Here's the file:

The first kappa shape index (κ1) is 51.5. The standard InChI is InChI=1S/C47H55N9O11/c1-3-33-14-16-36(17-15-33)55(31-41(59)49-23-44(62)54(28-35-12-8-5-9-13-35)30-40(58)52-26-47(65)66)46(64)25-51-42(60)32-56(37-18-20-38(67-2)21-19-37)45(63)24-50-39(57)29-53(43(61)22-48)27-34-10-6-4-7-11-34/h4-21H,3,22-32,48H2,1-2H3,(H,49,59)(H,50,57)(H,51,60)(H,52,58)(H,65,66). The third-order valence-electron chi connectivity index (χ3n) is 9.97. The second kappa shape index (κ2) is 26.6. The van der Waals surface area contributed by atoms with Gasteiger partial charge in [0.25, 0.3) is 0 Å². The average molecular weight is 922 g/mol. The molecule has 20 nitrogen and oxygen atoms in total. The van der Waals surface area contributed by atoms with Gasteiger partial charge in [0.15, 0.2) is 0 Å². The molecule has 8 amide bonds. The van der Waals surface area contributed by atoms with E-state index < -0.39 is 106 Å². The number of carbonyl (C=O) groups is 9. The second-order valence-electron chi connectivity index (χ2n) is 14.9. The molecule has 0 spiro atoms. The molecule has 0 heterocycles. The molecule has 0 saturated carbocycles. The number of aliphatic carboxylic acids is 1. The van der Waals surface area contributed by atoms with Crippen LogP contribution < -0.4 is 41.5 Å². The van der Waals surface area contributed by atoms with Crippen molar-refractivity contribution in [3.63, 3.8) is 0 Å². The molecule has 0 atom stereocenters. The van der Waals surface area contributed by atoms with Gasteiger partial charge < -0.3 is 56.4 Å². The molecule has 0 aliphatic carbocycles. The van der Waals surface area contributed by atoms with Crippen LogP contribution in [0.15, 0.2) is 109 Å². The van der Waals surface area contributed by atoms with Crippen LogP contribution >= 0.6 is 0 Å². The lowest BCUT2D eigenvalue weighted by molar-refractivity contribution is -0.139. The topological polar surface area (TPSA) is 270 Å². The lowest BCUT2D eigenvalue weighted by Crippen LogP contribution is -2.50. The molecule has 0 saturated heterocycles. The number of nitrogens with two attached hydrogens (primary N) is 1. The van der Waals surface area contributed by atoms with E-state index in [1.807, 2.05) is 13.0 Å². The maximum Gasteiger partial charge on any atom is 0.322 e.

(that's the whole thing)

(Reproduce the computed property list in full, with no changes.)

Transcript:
The first kappa shape index (κ1) is 51.5. The standard InChI is InChI=1S/C47H55N9O11/c1-3-33-14-16-36(17-15-33)55(31-41(59)49-23-44(62)54(28-35-12-8-5-9-13-35)30-40(58)52-26-47(65)66)46(64)25-51-42(60)32-56(37-18-20-38(67-2)21-19-37)45(63)24-50-39(57)29-53(43(61)22-48)27-34-10-6-4-7-11-34/h4-21H,3,22-32,48H2,1-2H3,(H,49,59)(H,50,57)(H,51,60)(H,52,58)(H,65,66). The third-order valence-electron chi connectivity index (χ3n) is 9.97. The second kappa shape index (κ2) is 26.6. The van der Waals surface area contributed by atoms with Gasteiger partial charge in [0.25, 0.3) is 0 Å². The average molecular weight is 922 g/mol. The molecule has 20 nitrogen and oxygen atoms in total. The van der Waals surface area contributed by atoms with Gasteiger partial charge in [0.15, 0.2) is 0 Å². The molecule has 8 amide bonds. The van der Waals surface area contributed by atoms with E-state index < -0.39 is 106 Å². The number of carbonyl (C=O) groups is 9. The second-order valence-electron chi connectivity index (χ2n) is 14.9. The molecule has 0 spiro atoms. The molecule has 0 heterocycles. The molecule has 0 saturated carbocycles. The number of aliphatic carboxylic acids is 1. The van der Waals surface area contributed by atoms with Crippen LogP contribution < -0.4 is 41.5 Å². The van der Waals surface area contributed by atoms with Crippen molar-refractivity contribution in [3.63, 3.8) is 0 Å². The molecule has 0 atom stereocenters. The van der Waals surface area contributed by atoms with Gasteiger partial charge < -0.3 is 56.4 Å². The molecule has 0 aliphatic carbocycles. The van der Waals surface area contributed by atoms with Crippen LogP contribution in [0.15, 0.2) is 109 Å². The van der Waals surface area contributed by atoms with Crippen LogP contribution >= 0.6 is 0 Å². The lowest BCUT2D eigenvalue weighted by molar-refractivity contribution is -0.139. The topological polar surface area (TPSA) is 270 Å². The lowest BCUT2D eigenvalue weighted by Crippen LogP contribution is -2.50. The molecule has 0 saturated heterocycles. The number of nitrogens with two attached hydrogens (primary N) is 1. The van der Waals surface area contributed by atoms with E-state index in [1.807, 2.05) is 13.0 Å². The maximum Gasteiger partial charge on any atom is 0.322 e.